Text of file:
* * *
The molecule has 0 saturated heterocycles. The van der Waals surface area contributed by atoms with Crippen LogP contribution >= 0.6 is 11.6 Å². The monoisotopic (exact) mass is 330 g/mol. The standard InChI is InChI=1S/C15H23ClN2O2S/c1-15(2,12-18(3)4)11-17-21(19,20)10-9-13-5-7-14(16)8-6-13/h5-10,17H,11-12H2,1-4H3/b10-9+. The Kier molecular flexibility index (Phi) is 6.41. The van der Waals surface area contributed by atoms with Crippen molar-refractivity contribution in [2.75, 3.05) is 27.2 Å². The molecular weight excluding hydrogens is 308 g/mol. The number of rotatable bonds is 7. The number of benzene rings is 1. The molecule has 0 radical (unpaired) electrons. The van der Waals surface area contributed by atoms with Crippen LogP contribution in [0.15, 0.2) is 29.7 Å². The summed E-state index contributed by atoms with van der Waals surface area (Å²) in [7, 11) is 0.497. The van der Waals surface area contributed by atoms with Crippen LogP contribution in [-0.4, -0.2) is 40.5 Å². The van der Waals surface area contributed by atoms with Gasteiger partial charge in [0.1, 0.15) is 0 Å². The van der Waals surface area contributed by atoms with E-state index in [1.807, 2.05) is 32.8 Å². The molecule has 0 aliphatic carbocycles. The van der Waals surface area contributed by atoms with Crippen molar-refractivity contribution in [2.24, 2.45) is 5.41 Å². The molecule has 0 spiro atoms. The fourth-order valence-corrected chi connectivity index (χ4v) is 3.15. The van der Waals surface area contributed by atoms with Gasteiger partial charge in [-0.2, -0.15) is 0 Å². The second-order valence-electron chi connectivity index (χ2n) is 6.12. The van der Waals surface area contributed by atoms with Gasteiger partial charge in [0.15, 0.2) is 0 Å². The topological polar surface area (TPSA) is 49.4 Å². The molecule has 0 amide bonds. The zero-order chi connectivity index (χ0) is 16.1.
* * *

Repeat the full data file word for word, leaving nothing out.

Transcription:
The molecule has 0 saturated heterocycles. The van der Waals surface area contributed by atoms with Crippen LogP contribution >= 0.6 is 11.6 Å². The monoisotopic (exact) mass is 330 g/mol. The standard InChI is InChI=1S/C15H23ClN2O2S/c1-15(2,12-18(3)4)11-17-21(19,20)10-9-13-5-7-14(16)8-6-13/h5-10,17H,11-12H2,1-4H3/b10-9+. The Kier molecular flexibility index (Phi) is 6.41. The van der Waals surface area contributed by atoms with Crippen molar-refractivity contribution in [2.75, 3.05) is 27.2 Å². The molecular weight excluding hydrogens is 308 g/mol. The number of rotatable bonds is 7. The number of benzene rings is 1. The molecule has 0 radical (unpaired) electrons. The van der Waals surface area contributed by atoms with Crippen LogP contribution in [0.15, 0.2) is 29.7 Å². The summed E-state index contributed by atoms with van der Waals surface area (Å²) in [7, 11) is 0.497. The van der Waals surface area contributed by atoms with Crippen LogP contribution in [-0.4, -0.2) is 40.5 Å². The van der Waals surface area contributed by atoms with Gasteiger partial charge in [0.1, 0.15) is 0 Å². The van der Waals surface area contributed by atoms with E-state index in [1.807, 2.05) is 32.8 Å². The molecule has 0 aliphatic carbocycles. The van der Waals surface area contributed by atoms with Crippen molar-refractivity contribution in [2.24, 2.45) is 5.41 Å². The molecule has 0 spiro atoms. The fourth-order valence-corrected chi connectivity index (χ4v) is 3.15. The van der Waals surface area contributed by atoms with Gasteiger partial charge in [-0.2, -0.15) is 0 Å². The second-order valence-electron chi connectivity index (χ2n) is 6.12. The van der Waals surface area contributed by atoms with Gasteiger partial charge in [0.15, 0.2) is 0 Å². The topological polar surface area (TPSA) is 49.4 Å². The molecule has 0 amide bonds. The zero-order chi connectivity index (χ0) is 16.1.